IFC’s Global Trade Finance Program helped emerging market companies access financing to support over $6.7 billion in trade flows in 2011, with over 75 percent of guarantees covering imports and exports by small and medium enterprises.
For these accomplishments, as well as for efforts to develop new programs to help global trade finance banks weather recent economic turbulence, leading trade industry publication Global Trade Review recognized IFC with its inaugural Leader in Trade award for the best trade facilitation program.
The award honors a development bank or multilateral agency that has played a critical role in supporting and facilitating trade finance flows.
A new $532 million trade credit policy signed in June 2011 with insurance broker Marsh allowed IFC to expand trade credit in the world’s poorest countries through the Global Trade Finance Program, which guarantees individual emerging market trade transactions. The expansion comes at a time when many banks are pulling back on trade finance because of continued financial uncertainty.
The magazine also acknowledged IFC’s efforts to develop warehouse finance, structured commodity finance, and supply chain finance products to help global banks meet the needs of their clients operating in developing countries.
“IFC’s trade and supply chain programs are helping companies in emerging markets access much-needed financing, ” Georgina Baker, IFC Director, Global Trade and Supply Chain Solutions told Global Trade Review. “As global economic conditions constrain the availability of trade and commodity financing, particularly for smaller markets and clients, our support will be critical to enable SMEs to continue to grow and hire new employees.”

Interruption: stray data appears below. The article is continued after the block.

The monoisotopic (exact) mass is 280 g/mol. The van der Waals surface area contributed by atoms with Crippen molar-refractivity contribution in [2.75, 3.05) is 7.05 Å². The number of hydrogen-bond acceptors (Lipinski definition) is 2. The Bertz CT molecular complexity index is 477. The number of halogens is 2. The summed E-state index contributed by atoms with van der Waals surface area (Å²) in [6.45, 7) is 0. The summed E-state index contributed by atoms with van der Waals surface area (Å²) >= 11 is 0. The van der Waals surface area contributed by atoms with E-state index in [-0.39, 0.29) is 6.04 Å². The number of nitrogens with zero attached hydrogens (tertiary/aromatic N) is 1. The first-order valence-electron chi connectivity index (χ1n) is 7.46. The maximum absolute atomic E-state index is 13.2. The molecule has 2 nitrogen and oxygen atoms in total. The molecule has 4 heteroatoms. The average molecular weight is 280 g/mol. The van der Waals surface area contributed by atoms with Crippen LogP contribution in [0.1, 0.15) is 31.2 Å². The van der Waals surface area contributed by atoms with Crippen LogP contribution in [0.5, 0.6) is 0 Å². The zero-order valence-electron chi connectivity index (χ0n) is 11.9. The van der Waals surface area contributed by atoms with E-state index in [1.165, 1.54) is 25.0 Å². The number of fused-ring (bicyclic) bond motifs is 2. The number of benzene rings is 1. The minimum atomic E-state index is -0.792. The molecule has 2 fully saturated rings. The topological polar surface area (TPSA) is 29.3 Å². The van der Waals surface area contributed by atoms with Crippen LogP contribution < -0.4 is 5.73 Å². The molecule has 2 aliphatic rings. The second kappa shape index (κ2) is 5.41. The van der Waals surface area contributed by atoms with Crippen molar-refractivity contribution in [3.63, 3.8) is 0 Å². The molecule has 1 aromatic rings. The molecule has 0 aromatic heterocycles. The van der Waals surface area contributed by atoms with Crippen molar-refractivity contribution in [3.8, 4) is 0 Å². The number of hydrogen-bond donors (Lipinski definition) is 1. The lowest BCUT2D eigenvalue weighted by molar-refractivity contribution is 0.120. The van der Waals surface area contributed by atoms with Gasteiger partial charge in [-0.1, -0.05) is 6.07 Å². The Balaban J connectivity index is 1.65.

Deal of the Year
Global Trade Review annually highlights the achievements of banks, financial institutions, insurers, and brokers operating in the trade, commodity, and supply chain financing sectors. A market poll determines the winners of Leaders in Trade awards, while editors select Deals of the Year from a pool of hundreds of nominations.
One of IFC’s new programs, the Global Warehouse Finance Program (GWFP), was also recognized as a Deal of the Year for its first disbursement to Paraguay’s Sudameris Bank.
GWFP was launched in September 2010 to increase working capital financing to farmers, traders, and exporters in emerging markets by leveraging their own production. The project with Sudameris Bank provides credit against warehouse receipts, expanding access to finance for local farmers and small and medium enterprises in the agribusiness sector.
“IFC has helped us increase our portfolio by 60 percent in less than a year, " said Conor McEnroy, President of Sudameris. "By working with farmers and small businesses, we are creating jobs and contributing to economic growth in Paraguay."
The program is expected to reach up to 570, 000 farmers across emerging markets in all regions and contribute to food availability for 15.3 million people by 2014.
More good global economy news
Canada scrapping tariffs, opening more free trade.
TORONTO (Reuters) - Canadian Finance Minister Jim Flaherty said on Sunday the government would eliminate tariffs on dozens more products used by Canadian manufacturers, aiming to lower their costs and encourage more hiring.
The initiative would scrap custom duties on 70 items used by businesses in sectors such as food processing, furniture and transportation equipment.
Flaherty, who estimated the tariff cuts would save Canadian businesses C$32 million ($30.5 million) a year, said the cuts were part of the Conservative government's overall free trade policy
Hillary Offers a Comprehensive Energy Plan
Hillary's plan promotes energy independence, addresses global warming, and transforms our economy:
* A new cap-and-trade program that auctions 100 percent of permits alongside investments to move us on the path towards energy independence;
* An aggressive comprehensive energy efficiency agenda to reduce electricity consumption 20 percent from projected levels by 2020 by changing the way utilities do business, catalyzing a green building industry, enacting strict appliance efficiency standards, and phasing out incandescent light bulbs;
* A $50 billion Strategic Energy Fund, paid for in part by oil companies, to fund investments in alternative energy